“Sick around the World” – The Doctors of Great Britain

The “Sick around the World” documentary discussed five different healthcare systems, and explained the ups and downs to every system.  The narrator was in search of a healthcare system that the United States may want to look to as a better alternative than the current system we have.  I was intrigued specifically by Great Britain’s policy because I know that they are very proud of their National Health Service (NHS), and I was unaware of how drastically different their system is when compared to the United States’.  In Great Britain, every patient must visit a gatekeeper before seeing a specialist.  The gatekeeper’s job is to determine whether or not a patient really does need to see a specialist, or if he has something as simple as the common cold which can easily be treated at home.  In England, they have the same type of doctors as we do in the United States, but in England it may take much longer for a doctor to see a patient.  A British doctor may also not be as well off financially as American doctors are because they do not make as high of a profit since their prices are controlled by the government.  Their healthcare system allows their citizens to never pay a medical bill if they are on the government run healthcare plan, but in return their citizens do have to pay considerably higher taxes than the United States.  The doctors treat their patients’ bodies and symptoms in the same manner as an American doctor (or biomedical doctor) would, and the quality of the care given is similar to what one would find in the United States.  Great Britain also seems to have a drastically lower infant mortality rate than the United States which many would say is thanks to the NHS.  Possibly the most surprising discovery found during the making of this documentary, was that in not one of the five countries visited had anyone heard of a citizen going bankrupt due to medical bills.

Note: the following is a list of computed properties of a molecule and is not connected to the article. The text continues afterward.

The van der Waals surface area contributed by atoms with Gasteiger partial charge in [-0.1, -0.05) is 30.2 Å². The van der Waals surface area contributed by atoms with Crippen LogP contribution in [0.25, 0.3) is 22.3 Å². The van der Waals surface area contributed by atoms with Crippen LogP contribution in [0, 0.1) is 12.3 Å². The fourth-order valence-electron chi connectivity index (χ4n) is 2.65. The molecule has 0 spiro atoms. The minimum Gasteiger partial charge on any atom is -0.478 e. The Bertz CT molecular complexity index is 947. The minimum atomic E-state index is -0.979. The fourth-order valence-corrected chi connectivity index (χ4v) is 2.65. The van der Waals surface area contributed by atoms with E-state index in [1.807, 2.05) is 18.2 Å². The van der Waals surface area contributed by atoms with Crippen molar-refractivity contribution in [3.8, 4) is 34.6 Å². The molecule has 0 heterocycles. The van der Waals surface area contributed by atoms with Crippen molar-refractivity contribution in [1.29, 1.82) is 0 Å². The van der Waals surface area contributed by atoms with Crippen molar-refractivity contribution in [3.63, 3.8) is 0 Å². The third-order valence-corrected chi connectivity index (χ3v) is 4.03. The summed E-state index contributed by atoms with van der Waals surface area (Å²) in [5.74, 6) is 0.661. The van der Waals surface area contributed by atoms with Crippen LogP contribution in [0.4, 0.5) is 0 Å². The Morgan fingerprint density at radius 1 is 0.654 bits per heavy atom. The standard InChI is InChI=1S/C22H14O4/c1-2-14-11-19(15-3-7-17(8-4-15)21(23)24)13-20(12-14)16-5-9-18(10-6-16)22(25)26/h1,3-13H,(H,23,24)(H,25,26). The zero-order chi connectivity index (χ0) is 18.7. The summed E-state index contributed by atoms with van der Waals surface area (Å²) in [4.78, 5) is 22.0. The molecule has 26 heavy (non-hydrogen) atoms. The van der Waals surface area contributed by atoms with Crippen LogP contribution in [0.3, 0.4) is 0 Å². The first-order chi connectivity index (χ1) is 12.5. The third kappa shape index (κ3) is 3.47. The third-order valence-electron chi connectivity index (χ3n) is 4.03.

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  1. Laceey Ruble says:

    In England, a biomedical/ Western is approach is taken just as in the US. The difference between the doctors in England compared to the Doctors is the US seems to be a political one. In the US health care is quite often associated with a large bill. Compared to England, insurance cost a ton, deductibles are high, and the price for medication can often sound like a sick joke. The idea in the US is that if you want top-dollar health care you need to be willing and able to pay top-dollar price. Private companies own just about everything when it comes to health and the end game is to make a profit. In the US if you have a preexisting condition that will cost an insurance company, you are likely to be turned down, because health is a privilege not a right. Right? Wrong, in England health care is viewed as a right that should be accessible to everyone, that’s why the NHS it is controlled by the government and not by private companies out to make a profit on people’s lives. I think England has a very legitimate health plan that is working quite well. People are happy, infant mortality rate is low, and the Brits are even living longer than people in the US. Even though England’s system has its faults, such as health care being too cheap, I think it is a more moral system than what we currently have going in the US. For example, it is absolutely ridiculous to me that someone with cancer can be forced into bankruptcy due to medical expenses. I do not think anyone with a life-threatening illness should have to choose between filing for bankruptcy and their life.

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